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Million Waves Project Supplies 3D Printed Prosthetics While Keeping Plastic Out of the Oceans

Inkbit

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An estimated 28 billion pounds of plastic trash is dumped into the oceans every year. Considering how little most plastic actually weighs, that’s an even more staggering number. Another estimate says that by 2050, there will be more plastic in the ocean than fish. It’s easy to feel helpless in the face of such statistics, and to wonder what can realistically be done to reduce the massive amounts of pollution that are filling the oceans and killing wildlife. No one person can clean up billions of tons of trash, but there are many people who are working to chip away at the problem, little by little – and some of them are doing tremendous good for individual people as they work to clean our oceans.

The Million Waves Project is a brand new organization, launching just this Earth Day, that works to relieve two global problems at once. The statistics about plastic in the ocean may be sobering, but there’s another disturbing statistic out there: approximately 40 million people in the developing world are in need of prosthetic limbs but have no access to them. So Million Waves Project founder Chris Moriarity came up with an idea to save two birds with one stone – he would start an organization that used recycled plastic to 3D print inexpensive prosthetics for people in need.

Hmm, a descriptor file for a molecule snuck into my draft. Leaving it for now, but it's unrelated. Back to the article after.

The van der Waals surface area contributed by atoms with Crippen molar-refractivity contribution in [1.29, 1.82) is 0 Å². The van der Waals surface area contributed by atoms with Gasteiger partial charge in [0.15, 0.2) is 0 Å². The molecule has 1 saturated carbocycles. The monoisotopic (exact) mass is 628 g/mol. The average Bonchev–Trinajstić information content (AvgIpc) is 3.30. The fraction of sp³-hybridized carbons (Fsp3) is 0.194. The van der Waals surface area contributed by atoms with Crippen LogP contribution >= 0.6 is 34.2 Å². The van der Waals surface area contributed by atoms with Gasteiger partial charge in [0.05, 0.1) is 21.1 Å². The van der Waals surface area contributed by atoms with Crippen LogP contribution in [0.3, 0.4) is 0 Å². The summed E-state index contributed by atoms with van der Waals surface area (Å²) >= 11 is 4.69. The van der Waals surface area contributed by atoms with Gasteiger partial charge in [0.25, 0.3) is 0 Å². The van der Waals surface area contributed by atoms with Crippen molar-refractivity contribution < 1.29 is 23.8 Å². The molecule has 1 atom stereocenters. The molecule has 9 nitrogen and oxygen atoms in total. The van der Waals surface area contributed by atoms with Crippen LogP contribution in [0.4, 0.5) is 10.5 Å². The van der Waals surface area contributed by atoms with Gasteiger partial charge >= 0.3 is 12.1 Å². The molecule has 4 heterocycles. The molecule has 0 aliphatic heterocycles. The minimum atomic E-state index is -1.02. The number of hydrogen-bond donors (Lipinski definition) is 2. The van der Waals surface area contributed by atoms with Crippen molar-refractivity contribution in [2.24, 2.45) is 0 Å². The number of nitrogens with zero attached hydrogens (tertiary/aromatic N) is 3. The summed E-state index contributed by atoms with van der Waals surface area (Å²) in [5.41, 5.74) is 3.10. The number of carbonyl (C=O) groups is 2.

The project got off the ground quickly. Within a week of coming up with the idea, Moriarity had established a 501c(3) and was beginning to build partnerships with organizations that would help his vision become a reality. The first partner was GreenBatch, an Australian nonprofit that recycles plastic into 3D printer filament; it will be a primary source for filament to 3D print the prosthetics, which will be printed on an Ultimaker 2.  3DUniverse would provide the scaled implementation of the Million Waves Project’s long-term strategy, starting by connecting funds raised by the project to people in need of prosthetics. Meanwhile, e-NABLE would provide templates for the prosthetics as well as offer general support.

“We are just getting started,” said Moriarity. “This is a world-changing operation, and everyone can get involved on the ground floor—for as little as $45 we can provide a limb for someone that will dramatically change their life, they can go to work, or play ball with their friends—and we have the technology do it responsibly.”

You can donate $45 to sponsor a 3D printed prosthetic limb and receive a Million Waves keychain; donate more, and a portion of the money will go towards the research and development of 3D printed wheelchairs. The Million Waves Project is also looking into dental prosthetics in the future.

Another organization, Re:Purpose for Good, is similarly using recycled plastic to 3D print prosthetic devices. It’s an idea that makes sense – there’s far too much plastic in the world, and too few prosthetics for people who need them, so why not use the one to build the other? The billions upon billions of pounds of plastic waste in the oceans may seem like an insurmountable problem, and the millions of people without access to the prosthetic devices they need may also seem like an overwhelming statistic. But with organizations such as these, we can start making progress on both issues at once, a little bit at a time.

Discuss this and other 3D printing topics at 3DPrintBoard.com or share your thoughts below. 

[Images: Million Waves Project]

 

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